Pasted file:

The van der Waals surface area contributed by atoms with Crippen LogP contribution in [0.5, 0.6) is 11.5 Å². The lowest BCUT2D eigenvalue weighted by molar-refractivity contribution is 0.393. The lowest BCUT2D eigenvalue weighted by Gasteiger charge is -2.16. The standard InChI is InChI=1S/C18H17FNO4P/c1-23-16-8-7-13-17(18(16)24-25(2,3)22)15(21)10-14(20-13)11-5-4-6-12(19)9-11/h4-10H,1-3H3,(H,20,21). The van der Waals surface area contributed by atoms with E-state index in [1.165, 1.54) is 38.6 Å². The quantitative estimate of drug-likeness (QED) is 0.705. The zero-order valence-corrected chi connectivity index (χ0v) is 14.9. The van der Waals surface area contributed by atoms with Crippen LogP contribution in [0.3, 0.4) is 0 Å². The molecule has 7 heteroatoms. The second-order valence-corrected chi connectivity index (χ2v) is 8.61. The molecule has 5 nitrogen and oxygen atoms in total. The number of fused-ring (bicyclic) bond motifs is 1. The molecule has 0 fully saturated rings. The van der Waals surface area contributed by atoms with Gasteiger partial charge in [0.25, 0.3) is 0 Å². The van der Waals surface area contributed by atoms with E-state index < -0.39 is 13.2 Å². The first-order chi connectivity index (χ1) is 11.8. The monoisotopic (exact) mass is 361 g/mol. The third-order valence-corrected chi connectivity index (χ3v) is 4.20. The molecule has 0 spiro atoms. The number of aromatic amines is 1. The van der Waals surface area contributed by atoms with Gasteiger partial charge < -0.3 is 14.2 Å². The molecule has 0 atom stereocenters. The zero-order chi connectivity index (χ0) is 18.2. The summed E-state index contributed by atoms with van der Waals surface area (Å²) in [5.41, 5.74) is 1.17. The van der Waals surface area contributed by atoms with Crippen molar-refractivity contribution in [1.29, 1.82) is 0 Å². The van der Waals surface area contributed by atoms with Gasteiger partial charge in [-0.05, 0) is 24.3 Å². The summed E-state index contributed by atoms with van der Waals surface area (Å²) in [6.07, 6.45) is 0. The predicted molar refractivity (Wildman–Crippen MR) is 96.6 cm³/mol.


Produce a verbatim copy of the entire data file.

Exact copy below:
The van der Waals surface area contributed by atoms with Crippen LogP contribution in [0.5, 0.6) is 11.5 Å². The lowest BCUT2D eigenvalue weighted by molar-refractivity contribution is 0.393. The lowest BCUT2D eigenvalue weighted by Gasteiger charge is -2.16. The standard InChI is InChI=1S/C18H17FNO4P/c1-23-16-8-7-13-17(18(16)24-25(2,3)22)15(21)10-14(20-13)11-5-4-6-12(19)9-11/h4-10H,1-3H3,(H,20,21). The van der Waals surface area contributed by atoms with E-state index in [1.165, 1.54) is 38.6 Å². The quantitative estimate of drug-likeness (QED) is 0.705. The zero-order valence-corrected chi connectivity index (χ0v) is 14.9. The van der Waals surface area contributed by atoms with Crippen LogP contribution in [0.3, 0.4) is 0 Å². The molecule has 7 heteroatoms. The second-order valence-corrected chi connectivity index (χ2v) is 8.61. The molecule has 5 nitrogen and oxygen atoms in total. The number of fused-ring (bicyclic) bond motifs is 1. The molecule has 0 fully saturated rings. The van der Waals surface area contributed by atoms with Gasteiger partial charge in [0.25, 0.3) is 0 Å². The van der Waals surface area contributed by atoms with E-state index < -0.39 is 13.2 Å². The first-order chi connectivity index (χ1) is 11.8. The monoisotopic (exact) mass is 361 g/mol. The third-order valence-corrected chi connectivity index (χ3v) is 4.20. The molecule has 0 spiro atoms. The number of aromatic amines is 1. The van der Waals surface area contributed by atoms with Gasteiger partial charge < -0.3 is 14.2 Å². The molecule has 0 atom stereocenters. The zero-order chi connectivity index (χ0) is 18.2. The summed E-state index contributed by atoms with van der Waals surface area (Å²) in [5.41, 5.74) is 1.17. The van der Waals surface area contributed by atoms with Crippen molar-refractivity contribution in [1.29, 1.82) is 0 Å². The van der Waals surface area contributed by atoms with Gasteiger partial charge in [-0.05, 0) is 24.3 Å². The summed E-state index contributed by atoms with van der Waals surface area (Å²) in [6.07, 6.45) is 0. The predicted molar refractivity (Wildman–Crippen MR) is 96.6 cm³/mol.